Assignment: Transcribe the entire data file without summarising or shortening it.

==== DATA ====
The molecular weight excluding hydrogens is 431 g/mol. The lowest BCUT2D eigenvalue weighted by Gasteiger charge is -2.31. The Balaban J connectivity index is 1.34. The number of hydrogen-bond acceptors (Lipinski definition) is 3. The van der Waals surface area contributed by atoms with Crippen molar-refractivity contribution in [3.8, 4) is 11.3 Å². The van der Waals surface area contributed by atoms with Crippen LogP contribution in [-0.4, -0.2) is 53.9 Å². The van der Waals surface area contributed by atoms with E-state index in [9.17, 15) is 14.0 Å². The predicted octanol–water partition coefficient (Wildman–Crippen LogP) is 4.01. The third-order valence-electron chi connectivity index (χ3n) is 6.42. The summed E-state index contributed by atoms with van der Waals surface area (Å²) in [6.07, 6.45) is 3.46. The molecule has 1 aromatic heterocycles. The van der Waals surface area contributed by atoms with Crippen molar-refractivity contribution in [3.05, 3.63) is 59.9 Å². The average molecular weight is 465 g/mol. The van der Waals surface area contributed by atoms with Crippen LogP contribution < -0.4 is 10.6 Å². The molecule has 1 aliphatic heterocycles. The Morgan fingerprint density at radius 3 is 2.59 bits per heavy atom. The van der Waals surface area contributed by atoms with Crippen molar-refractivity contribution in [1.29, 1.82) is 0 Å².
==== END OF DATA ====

The molecular weight excluding hydrogens is 431 g/mol. The lowest BCUT2D eigenvalue weighted by Gasteiger charge is -2.31. The Balaban J connectivity index is 1.34. The number of hydrogen-bond acceptors (Lipinski definition) is 3. The van der Waals surface area contributed by atoms with Crippen molar-refractivity contribution in [3.8, 4) is 11.3 Å². The van der Waals surface area contributed by atoms with Crippen LogP contribution in [-0.4, -0.2) is 53.9 Å². The van der Waals surface area contributed by atoms with E-state index in [9.17, 15) is 14.0 Å². The predicted octanol–water partition coefficient (Wildman–Crippen LogP) is 4.01. The third-order valence-electron chi connectivity index (χ3n) is 6.42. The summed E-state index contributed by atoms with van der Waals surface area (Å²) in [6.07, 6.45) is 3.46. The molecule has 1 aromatic heterocycles. The van der Waals surface area contributed by atoms with Crippen molar-refractivity contribution in [3.05, 3.63) is 59.9 Å². The average molecular weight is 465 g/mol. The van der Waals surface area contributed by atoms with Crippen LogP contribution < -0.4 is 10.6 Å². The molecule has 1 aliphatic heterocycles. The Morgan fingerprint density at radius 3 is 2.59 bits per heavy atom. The van der Waals surface area contributed by atoms with Crippen molar-refractivity contribution in [1.29, 1.82) is 0 Å².